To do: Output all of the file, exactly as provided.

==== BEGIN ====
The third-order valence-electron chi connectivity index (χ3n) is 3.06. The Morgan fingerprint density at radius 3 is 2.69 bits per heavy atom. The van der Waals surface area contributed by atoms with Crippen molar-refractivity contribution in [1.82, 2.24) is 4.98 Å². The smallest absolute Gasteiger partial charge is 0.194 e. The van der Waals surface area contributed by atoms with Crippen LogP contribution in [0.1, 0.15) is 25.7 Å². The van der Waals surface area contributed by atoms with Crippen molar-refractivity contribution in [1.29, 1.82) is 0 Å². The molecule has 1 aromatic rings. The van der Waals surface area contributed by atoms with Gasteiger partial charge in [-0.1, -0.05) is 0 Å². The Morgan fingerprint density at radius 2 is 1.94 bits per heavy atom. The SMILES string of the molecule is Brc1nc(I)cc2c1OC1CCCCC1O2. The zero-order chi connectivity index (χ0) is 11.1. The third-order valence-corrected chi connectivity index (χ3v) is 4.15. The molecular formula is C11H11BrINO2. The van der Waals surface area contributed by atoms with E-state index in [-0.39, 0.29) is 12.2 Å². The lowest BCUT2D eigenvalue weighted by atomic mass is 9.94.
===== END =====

The third-order valence-electron chi connectivity index (χ3n) is 3.06. The Morgan fingerprint density at radius 3 is 2.69 bits per heavy atom. The van der Waals surface area contributed by atoms with Crippen molar-refractivity contribution in [1.82, 2.24) is 4.98 Å². The smallest absolute Gasteiger partial charge is 0.194 e. The van der Waals surface area contributed by atoms with Crippen LogP contribution in [0.1, 0.15) is 25.7 Å². The van der Waals surface area contributed by atoms with Crippen molar-refractivity contribution in [1.29, 1.82) is 0 Å². The molecule has 1 aromatic rings. The van der Waals surface area contributed by atoms with Gasteiger partial charge in [-0.1, -0.05) is 0 Å². The Morgan fingerprint density at radius 2 is 1.94 bits per heavy atom. The SMILES string of the molecule is Brc1nc(I)cc2c1OC1CCCCC1O2. The zero-order chi connectivity index (χ0) is 11.1. The third-order valence-corrected chi connectivity index (χ3v) is 4.15. The molecular formula is C11H11BrINO2. The van der Waals surface area contributed by atoms with E-state index in [-0.39, 0.29) is 12.2 Å². The lowest BCUT2D eigenvalue weighted by atomic mass is 9.94.